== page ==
27 April 2012

The great religious, political and economic upheaval of the early medieval era has been
the topic of conversation at a meeting of international scholars at The University of Queensland this week.

The Land and Sea in the Early Middle Ages Conference focused on the 300-1100 period and featured a range of research papers on topics including Anglo-Saxons, Vikings, Arthurian travel, medieval naval warfare, rebel Roman emperors, harbours in Constantinople, and piracy.

“The Early Middle Ages was a time of great religious, political and economic change,” said conference convener Dr Amelia Brown, from UQ’s School of History, Philosophy, Religion and Classics.

“A number of creative new political, religious and economic systems that were born in this era still flourish today. New technologies were advancing knowledge and quality of life, and many of these related to seafaring.

“The sea allowed for intensive communication between the newly Christianised and Islamized coastal areas, in a way that continues up until now — for good (exchange of ideas, trade, knowledge) and for bad (refugees, warfare, the Crusades).”

The conference, held between April 26 and 28, explored the persistence of contact by sea across coastal and riverine landscapes from Late Antiquity into the Middle Ages, in areas ranging from Ireland to the Levant, and Scandinavia to the shores of North Africa.

“By comparing ancient and modern responses to the same landscape, we can learn about human capabilities, and answer some long-running questions about the development of religious, political and economic systems in Europe, the Middle East and North Africa,” Dr Brown said.

Speakers attended from the University of California, the University of Cambridge, and the University of Oxford, the University of Sydney, the Australian National University, the University of Auckland, and The University of Queensland.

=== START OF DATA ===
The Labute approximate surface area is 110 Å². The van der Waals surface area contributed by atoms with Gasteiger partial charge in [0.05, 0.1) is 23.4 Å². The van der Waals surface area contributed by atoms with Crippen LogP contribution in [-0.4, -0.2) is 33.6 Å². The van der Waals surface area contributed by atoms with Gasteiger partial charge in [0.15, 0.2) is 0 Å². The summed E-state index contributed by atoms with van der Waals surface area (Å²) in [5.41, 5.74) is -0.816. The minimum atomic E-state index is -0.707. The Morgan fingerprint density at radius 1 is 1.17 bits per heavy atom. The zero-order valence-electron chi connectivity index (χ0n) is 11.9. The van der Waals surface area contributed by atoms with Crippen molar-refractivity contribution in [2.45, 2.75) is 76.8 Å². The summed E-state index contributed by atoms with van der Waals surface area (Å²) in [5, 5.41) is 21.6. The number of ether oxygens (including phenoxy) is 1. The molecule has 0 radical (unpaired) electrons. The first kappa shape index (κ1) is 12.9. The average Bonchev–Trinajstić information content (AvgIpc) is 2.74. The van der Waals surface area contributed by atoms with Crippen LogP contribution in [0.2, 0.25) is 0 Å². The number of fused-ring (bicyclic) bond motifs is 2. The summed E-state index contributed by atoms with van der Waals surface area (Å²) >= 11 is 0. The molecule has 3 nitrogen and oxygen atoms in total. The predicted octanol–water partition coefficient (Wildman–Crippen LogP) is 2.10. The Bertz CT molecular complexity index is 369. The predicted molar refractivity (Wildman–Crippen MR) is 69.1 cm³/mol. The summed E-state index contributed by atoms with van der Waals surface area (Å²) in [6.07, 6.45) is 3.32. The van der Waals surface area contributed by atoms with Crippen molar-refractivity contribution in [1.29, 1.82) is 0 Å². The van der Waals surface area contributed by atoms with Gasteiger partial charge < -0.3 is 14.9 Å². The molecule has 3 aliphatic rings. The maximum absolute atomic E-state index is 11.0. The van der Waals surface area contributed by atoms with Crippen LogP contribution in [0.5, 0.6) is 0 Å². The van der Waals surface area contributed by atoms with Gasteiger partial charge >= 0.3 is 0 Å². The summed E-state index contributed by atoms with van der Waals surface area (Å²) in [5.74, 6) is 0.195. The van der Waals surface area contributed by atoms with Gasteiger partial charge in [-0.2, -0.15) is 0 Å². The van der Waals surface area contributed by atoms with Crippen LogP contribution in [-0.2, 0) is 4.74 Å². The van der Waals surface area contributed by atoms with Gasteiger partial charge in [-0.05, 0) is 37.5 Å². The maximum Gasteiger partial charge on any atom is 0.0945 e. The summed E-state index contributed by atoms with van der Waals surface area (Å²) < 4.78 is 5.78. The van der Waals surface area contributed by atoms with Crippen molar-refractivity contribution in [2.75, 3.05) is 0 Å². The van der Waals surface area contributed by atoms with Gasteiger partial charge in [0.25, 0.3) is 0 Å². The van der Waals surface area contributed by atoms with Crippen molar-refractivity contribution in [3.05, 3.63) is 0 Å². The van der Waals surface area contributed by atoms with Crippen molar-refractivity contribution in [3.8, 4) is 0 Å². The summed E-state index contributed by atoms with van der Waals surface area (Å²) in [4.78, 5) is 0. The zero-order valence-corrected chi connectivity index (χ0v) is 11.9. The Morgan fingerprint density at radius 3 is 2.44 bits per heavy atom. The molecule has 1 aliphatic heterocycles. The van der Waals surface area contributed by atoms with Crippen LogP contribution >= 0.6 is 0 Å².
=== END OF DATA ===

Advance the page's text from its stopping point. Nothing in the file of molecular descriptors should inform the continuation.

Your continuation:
The conference was held across UQ’s St Lucia campus, with a manuscripts session in the Fryer Library and a workshop in the R.D. Milns Antiquities Museum.

“Both the Antiquities Museum and the Library allow scholars from around the world have a unique chance to see and study these physical objects from the past first hand,” Dr Brown said.

Emeritus Professor John Moorhead presented the keynote lecture on Thursday April 26, titled Roman Origins of Some Western Churches.

Plenary lectures were given by Emeritus Professor John Pryor (USyd), speaking on Limitations of Maritime Traffic and Naval Warfare in the Early Medieval Mediterranean, and Professor Calvin Normore (UCLA) who discussed The Transmission and Development of a Concept of Free Will in the 11th Century.

“The conference showcased the full range of UQ's research and teaching assets in the fields of ancient and medieval history,” Dr Brown said.

Modern researchers see the early Middle Ages as a dynamic era of seaborne travel which enabled important advances in technology, distributed new religious ideas and laid the foundations of the modern globalised world.

The conference was the eighth staged by the Australian Early Medieval Association and was officially sponsored by the UQ School of History, Philosophy, Religion and Classics, the Friends of Antiquity (a branch of the Alumni Friends), and the Queensland Friends of the Australian Archaeological Institute at Athens.

UQ is a centre of research for the areas of Ancient and Medieval history, the Classics, and Latin and Greek languages.

Media: Dania Lawrence, 07 3365 9163, d.lawrence@uq.edu.au